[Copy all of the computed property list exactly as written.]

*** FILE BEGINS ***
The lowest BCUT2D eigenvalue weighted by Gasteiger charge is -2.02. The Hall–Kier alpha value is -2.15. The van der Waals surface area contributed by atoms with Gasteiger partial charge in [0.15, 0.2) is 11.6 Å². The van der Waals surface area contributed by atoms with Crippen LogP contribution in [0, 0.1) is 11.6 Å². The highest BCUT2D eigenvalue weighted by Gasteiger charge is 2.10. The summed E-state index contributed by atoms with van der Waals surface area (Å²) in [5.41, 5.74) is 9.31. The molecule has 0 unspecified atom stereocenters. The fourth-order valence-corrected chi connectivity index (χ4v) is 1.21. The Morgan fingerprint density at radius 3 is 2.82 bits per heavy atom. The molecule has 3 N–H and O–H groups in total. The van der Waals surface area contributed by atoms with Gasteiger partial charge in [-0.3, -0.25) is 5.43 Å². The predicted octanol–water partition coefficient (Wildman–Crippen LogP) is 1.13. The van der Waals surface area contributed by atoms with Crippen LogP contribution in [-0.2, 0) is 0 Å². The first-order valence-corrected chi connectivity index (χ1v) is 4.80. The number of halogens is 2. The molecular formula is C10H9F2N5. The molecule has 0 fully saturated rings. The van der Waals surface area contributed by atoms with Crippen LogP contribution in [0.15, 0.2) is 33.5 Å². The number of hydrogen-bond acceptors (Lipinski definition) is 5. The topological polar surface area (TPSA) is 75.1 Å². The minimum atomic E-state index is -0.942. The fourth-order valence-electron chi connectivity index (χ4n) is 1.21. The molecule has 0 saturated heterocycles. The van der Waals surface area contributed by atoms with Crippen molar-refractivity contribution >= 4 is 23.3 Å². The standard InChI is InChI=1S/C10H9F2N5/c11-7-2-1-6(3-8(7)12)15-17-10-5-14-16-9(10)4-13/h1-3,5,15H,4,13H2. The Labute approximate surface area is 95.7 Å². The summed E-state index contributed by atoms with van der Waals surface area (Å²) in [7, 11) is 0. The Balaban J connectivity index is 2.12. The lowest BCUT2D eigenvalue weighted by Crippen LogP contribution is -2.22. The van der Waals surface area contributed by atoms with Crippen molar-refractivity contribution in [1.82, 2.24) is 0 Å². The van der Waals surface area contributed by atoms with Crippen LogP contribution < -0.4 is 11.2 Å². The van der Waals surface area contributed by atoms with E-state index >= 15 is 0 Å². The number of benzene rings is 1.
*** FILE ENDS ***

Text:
The lowest BCUT2D eigenvalue weighted by Gasteiger charge is -2.02. The Hall–Kier alpha value is -2.15. The van der Waals surface area contributed by atoms with Gasteiger partial charge in [0.15, 0.2) is 11.6 Å². The van der Waals surface area contributed by atoms with Crippen LogP contribution in [0, 0.1) is 11.6 Å². The highest BCUT2D eigenvalue weighted by Gasteiger charge is 2.10. The summed E-state index contributed by atoms with van der Waals surface area (Å²) in [5.41, 5.74) is 9.31. The molecule has 0 unspecified atom stereocenters. The fourth-order valence-corrected chi connectivity index (χ4v) is 1.21. The Morgan fingerprint density at radius 3 is 2.82 bits per heavy atom. The molecule has 3 N–H and O–H groups in total. The van der Waals surface area contributed by atoms with Gasteiger partial charge in [-0.3, -0.25) is 5.43 Å². The predicted octanol–water partition coefficient (Wildman–Crippen LogP) is 1.13. The van der Waals surface area contributed by atoms with Crippen LogP contribution in [-0.2, 0) is 0 Å². The first-order valence-corrected chi connectivity index (χ1v) is 4.80. The number of halogens is 2. The molecular formula is C10H9F2N5. The molecule has 0 fully saturated rings. The van der Waals surface area contributed by atoms with Crippen LogP contribution in [0.15, 0.2) is 33.5 Å². The number of hydrogen-bond acceptors (Lipinski definition) is 5. The topological polar surface area (TPSA) is 75.1 Å². The minimum atomic E-state index is -0.942. The fourth-order valence-electron chi connectivity index (χ4n) is 1.21. The molecule has 0 saturated heterocycles. The van der Waals surface area contributed by atoms with Crippen molar-refractivity contribution >= 4 is 23.3 Å². The standard InChI is InChI=1S/C10H9F2N5/c11-7-2-1-6(3-8(7)12)15-17-10-5-14-16-9(10)4-13/h1-3,5,15H,4,13H2. The Labute approximate surface area is 95.7 Å². The summed E-state index contributed by atoms with van der Waals surface area (Å²) in [7, 11) is 0. The Balaban J connectivity index is 2.12. The lowest BCUT2D eigenvalue weighted by Crippen LogP contribution is -2.22. The van der Waals surface area contributed by atoms with Crippen molar-refractivity contribution in [1.82, 2.24) is 0 Å². The van der Waals surface area contributed by atoms with Crippen LogP contribution < -0.4 is 11.2 Å². The van der Waals surface area contributed by atoms with E-state index >= 15 is 0 Å². The number of benzene rings is 1.